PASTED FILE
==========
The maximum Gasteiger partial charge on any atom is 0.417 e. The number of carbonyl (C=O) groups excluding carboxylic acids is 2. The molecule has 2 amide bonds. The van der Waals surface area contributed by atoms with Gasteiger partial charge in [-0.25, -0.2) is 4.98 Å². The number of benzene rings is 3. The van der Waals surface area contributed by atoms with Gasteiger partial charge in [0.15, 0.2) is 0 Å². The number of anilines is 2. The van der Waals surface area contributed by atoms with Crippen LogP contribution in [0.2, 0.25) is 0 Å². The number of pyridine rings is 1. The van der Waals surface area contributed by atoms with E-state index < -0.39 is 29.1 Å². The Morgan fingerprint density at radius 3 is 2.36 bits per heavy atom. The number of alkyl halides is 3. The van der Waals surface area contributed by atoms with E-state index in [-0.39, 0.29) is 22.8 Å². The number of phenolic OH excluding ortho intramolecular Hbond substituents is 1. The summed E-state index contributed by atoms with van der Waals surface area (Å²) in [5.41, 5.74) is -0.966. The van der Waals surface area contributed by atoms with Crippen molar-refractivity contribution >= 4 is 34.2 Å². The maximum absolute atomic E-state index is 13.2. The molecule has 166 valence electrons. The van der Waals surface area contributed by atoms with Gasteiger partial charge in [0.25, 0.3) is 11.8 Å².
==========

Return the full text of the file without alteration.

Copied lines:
The maximum Gasteiger partial charge on any atom is 0.417 e. The number of carbonyl (C=O) groups excluding carboxylic acids is 2. The molecule has 2 amide bonds. The van der Waals surface area contributed by atoms with Gasteiger partial charge in [-0.25, -0.2) is 4.98 Å². The number of benzene rings is 3. The van der Waals surface area contributed by atoms with Gasteiger partial charge in [0.15, 0.2) is 0 Å². The number of anilines is 2. The van der Waals surface area contributed by atoms with Crippen LogP contribution in [0.2, 0.25) is 0 Å². The number of pyridine rings is 1. The van der Waals surface area contributed by atoms with E-state index < -0.39 is 29.1 Å². The Morgan fingerprint density at radius 3 is 2.36 bits per heavy atom. The number of alkyl halides is 3. The van der Waals surface area contributed by atoms with E-state index in [-0.39, 0.29) is 22.8 Å². The number of phenolic OH excluding ortho intramolecular Hbond substituents is 1. The summed E-state index contributed by atoms with van der Waals surface area (Å²) in [5.41, 5.74) is -0.966. The van der Waals surface area contributed by atoms with Crippen molar-refractivity contribution >= 4 is 34.2 Å². The maximum absolute atomic E-state index is 13.2. The molecule has 166 valence electrons. The van der Waals surface area contributed by atoms with Gasteiger partial charge in [0.25, 0.3) is 11.8 Å².